Effect 3: Air Blasts
The one effect used far less than I expected was the air blasts. They can come from both the seat in front of you to hit you directly in the face (this was only used paired with water to simulate blood splatter in Double Tap) or they may also come from the headrest to simulate something just missing hitting your head. It is a perfect way to simulate a close call with gunfire, which is exactly how Double Tap seems to utilize it the most. That being said, it was never over-used, making those moments all the more impactful.   

Effect 4: Leg Ticklers
The leg ticklers are a couple of moving tubes (or some variation) that hit your legs to simulate movement. I imagined they would be perfect for a horror movie involving creatures moving around underfoot, and there are even a few scenes where zombies grab onto legs in this film. Unfortunately, this effect is pretty under-used for a film that could have capitalized on the shock. There were a few moments of debris in the middle of a battle that I believe I felt them move, but not to the degree of past releases.

Effect 5: Water Elements
As previously mentioned the air blasts coming from the front are meant to simulate blood splatter hitting your face. There were other times the blood splatter came from above, but that was about it for water. Water is never used for rain or any other water effect, but simply serves as a stand-in for the gross-out factor. There is something slightly gross about being hit with wetness during a bloody sequence, and it is perfectly suited for this type of film. When I wasn’t laughing at the jokes in the film, I was laughing at the fun absurdity of the things the 4DX was working to simulate.

Element 6: Floodlights
Often utilized to simulate lightning and explosions, there are large floodlights that flash on the sides near the front of the screen. There are a few of these explosions in Double Tap, though I don’t remember the floodlights being used much at all. They were used to great effect in the 4DX trailers shown before the film, however.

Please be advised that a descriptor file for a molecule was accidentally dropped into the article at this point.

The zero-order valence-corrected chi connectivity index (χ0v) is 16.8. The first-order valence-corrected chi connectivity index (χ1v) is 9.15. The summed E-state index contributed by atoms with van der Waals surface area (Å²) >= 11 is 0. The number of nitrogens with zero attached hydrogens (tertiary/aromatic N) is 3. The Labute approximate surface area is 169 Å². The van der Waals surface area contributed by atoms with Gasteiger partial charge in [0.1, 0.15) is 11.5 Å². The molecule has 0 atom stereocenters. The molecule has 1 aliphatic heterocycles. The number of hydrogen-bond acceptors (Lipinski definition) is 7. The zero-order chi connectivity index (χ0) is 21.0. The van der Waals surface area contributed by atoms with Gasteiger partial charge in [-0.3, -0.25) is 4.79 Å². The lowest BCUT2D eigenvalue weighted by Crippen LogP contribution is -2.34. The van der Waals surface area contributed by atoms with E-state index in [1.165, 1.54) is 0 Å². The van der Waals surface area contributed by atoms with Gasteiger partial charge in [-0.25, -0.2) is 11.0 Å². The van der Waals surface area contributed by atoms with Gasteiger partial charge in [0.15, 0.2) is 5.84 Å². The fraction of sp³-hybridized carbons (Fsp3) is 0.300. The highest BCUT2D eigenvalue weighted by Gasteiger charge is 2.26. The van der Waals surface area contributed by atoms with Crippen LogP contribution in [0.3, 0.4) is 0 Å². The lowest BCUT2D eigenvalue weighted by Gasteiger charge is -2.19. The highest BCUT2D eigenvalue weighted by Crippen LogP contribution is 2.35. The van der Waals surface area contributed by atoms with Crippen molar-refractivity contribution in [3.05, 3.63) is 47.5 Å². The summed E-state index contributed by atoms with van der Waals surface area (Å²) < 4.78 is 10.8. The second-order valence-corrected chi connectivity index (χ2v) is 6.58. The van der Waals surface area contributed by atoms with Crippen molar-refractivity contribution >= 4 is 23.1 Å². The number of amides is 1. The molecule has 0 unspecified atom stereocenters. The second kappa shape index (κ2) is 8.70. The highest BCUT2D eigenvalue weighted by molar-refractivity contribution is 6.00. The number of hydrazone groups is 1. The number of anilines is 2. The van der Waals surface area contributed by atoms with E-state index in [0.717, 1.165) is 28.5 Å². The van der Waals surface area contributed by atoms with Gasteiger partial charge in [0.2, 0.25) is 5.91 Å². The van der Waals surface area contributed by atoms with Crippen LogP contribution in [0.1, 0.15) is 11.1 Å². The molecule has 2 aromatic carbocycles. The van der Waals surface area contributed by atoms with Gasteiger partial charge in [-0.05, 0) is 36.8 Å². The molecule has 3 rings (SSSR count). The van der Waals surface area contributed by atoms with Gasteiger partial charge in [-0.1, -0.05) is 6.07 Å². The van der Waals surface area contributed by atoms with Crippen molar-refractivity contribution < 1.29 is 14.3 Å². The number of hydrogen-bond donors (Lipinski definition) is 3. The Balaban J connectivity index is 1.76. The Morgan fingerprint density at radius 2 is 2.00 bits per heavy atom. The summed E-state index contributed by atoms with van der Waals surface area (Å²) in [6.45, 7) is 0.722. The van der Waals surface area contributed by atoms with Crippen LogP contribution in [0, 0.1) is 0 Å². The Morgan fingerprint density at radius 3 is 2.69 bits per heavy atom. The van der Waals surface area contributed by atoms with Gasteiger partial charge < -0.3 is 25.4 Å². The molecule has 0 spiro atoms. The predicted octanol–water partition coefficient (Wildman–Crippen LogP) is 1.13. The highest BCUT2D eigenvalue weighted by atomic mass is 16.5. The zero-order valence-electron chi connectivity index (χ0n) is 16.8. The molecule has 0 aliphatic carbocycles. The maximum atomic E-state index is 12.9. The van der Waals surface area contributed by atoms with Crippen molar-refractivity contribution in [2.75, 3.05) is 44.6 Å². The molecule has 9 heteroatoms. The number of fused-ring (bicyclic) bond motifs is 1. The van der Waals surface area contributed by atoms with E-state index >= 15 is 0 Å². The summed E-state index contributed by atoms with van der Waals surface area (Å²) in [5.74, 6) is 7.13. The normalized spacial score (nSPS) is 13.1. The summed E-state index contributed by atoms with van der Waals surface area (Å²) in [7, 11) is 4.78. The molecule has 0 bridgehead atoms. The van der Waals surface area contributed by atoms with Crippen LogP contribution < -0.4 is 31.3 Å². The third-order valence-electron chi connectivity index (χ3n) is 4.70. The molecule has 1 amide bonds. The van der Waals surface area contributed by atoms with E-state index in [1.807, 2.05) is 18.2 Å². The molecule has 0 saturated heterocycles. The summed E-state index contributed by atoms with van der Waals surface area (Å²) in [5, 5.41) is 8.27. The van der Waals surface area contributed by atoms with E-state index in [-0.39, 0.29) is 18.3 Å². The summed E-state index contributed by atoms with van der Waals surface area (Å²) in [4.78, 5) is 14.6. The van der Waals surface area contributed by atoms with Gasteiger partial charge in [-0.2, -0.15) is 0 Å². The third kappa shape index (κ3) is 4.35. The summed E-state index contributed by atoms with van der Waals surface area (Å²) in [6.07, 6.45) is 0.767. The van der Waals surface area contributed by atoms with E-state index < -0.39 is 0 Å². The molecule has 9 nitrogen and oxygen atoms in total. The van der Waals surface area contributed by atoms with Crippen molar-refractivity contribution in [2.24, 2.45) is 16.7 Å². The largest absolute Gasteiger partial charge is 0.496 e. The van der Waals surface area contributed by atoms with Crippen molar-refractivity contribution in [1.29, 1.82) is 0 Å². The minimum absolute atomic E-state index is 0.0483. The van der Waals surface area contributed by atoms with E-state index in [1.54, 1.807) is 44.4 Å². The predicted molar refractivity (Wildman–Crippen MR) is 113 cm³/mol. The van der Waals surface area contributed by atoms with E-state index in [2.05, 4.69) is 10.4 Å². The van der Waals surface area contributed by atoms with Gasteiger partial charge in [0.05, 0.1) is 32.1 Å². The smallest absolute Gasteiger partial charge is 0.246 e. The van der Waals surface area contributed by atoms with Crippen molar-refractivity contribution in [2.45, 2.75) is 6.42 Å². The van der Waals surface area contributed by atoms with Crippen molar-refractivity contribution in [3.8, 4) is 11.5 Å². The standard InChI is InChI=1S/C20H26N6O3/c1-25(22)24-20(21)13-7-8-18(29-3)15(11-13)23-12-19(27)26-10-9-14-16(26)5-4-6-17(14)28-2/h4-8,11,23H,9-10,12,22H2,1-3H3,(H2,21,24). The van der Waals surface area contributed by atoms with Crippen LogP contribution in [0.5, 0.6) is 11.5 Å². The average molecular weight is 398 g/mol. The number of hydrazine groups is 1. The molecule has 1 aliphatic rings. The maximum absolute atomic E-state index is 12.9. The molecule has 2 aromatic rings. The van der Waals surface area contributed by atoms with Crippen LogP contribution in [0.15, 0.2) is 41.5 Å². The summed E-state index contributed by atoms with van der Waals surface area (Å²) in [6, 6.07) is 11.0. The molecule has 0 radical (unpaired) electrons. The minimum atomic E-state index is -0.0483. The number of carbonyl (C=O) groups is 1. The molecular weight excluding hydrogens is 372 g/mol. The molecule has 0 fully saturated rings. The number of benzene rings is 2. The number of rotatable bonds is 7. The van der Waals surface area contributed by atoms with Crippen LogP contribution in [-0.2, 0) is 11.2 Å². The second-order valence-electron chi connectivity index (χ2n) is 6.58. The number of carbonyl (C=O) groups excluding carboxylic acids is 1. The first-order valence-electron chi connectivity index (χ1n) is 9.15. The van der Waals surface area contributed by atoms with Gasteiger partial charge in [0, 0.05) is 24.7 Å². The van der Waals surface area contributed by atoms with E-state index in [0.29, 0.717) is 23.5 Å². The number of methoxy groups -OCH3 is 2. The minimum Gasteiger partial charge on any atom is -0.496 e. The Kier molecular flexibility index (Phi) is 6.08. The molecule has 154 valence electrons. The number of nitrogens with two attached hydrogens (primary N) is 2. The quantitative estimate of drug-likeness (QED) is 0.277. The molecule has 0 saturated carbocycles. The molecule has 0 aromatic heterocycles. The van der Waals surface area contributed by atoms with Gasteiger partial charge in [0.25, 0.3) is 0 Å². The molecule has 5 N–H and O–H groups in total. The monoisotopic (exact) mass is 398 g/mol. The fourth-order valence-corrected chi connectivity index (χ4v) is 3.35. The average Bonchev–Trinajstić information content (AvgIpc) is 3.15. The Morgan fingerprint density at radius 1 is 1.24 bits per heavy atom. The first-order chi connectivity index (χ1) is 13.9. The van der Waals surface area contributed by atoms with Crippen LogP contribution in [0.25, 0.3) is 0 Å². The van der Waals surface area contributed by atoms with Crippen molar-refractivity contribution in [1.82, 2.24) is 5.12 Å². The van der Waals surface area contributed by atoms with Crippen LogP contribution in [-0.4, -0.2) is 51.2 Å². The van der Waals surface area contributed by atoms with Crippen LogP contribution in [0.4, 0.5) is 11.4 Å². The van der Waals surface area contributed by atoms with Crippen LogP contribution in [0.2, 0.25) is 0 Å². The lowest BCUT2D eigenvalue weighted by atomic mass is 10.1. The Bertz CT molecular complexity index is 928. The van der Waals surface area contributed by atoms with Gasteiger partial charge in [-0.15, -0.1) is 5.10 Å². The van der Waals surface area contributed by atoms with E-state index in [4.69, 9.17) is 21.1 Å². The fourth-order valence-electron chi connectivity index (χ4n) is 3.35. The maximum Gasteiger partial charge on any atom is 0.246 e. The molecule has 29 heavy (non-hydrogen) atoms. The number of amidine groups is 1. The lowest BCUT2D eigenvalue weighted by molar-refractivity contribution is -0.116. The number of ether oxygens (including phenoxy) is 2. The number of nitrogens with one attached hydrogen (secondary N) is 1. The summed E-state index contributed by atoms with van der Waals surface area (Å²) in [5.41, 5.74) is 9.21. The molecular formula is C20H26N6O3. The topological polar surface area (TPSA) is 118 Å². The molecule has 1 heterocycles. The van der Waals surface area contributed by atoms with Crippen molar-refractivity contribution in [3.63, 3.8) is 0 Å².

Element 7: Wind
The wind elements are used sparingly in Double Tap, mostly to simulate movement when driving in cars with the top down. The fans are another element that can run the risk of being over-used, but this isn’t the case with Double Tap. While there are definitely scenes which utilize the fans, it was never so much that I wished I had brought a jacket into the theater.

Element 8: Smoke/Fog Effects
There are a few large explosions in the film, and these are often paired with smoke effects, which fill the theater before the fans clear it away. While not the best use of the smoke/fog that I have seen in 4DX, it was effective enough for these brief moments.

Element 9: Snow
There is also one moment of snow at the beginning of the film, for those in theaters properly equipped. It is extremely brief and mostly unnecessary, but yet another element for those looking to get as complete of a sampling as possible.

Final Thoughts
Sometimes the 4DX experience can be heavy-handed with certain effects, while others seem sorely under-used. While Zombieland: Double Tap is not the flashiest 4DX film I have experienced (you don’t watch them; you experience them), it certainly would make a good introduction to the medium/format due the variety of effects used throughout the film. It has moments where no effects are used, but there are just as many moments which are unforgettable in their ability to integrate the effects to work with the film. Many of the issues in past 4DX films have been worked out and the experience has become increasingly immersive as a result. As more 4DX theaters open, the films being released in the format just seem to continue expanding the idea of what is possible. If nothing else, Zombieland: Double Tap opened me up to the possibilities of horror in a more interactive medium, and I am now ready for more.


No comments: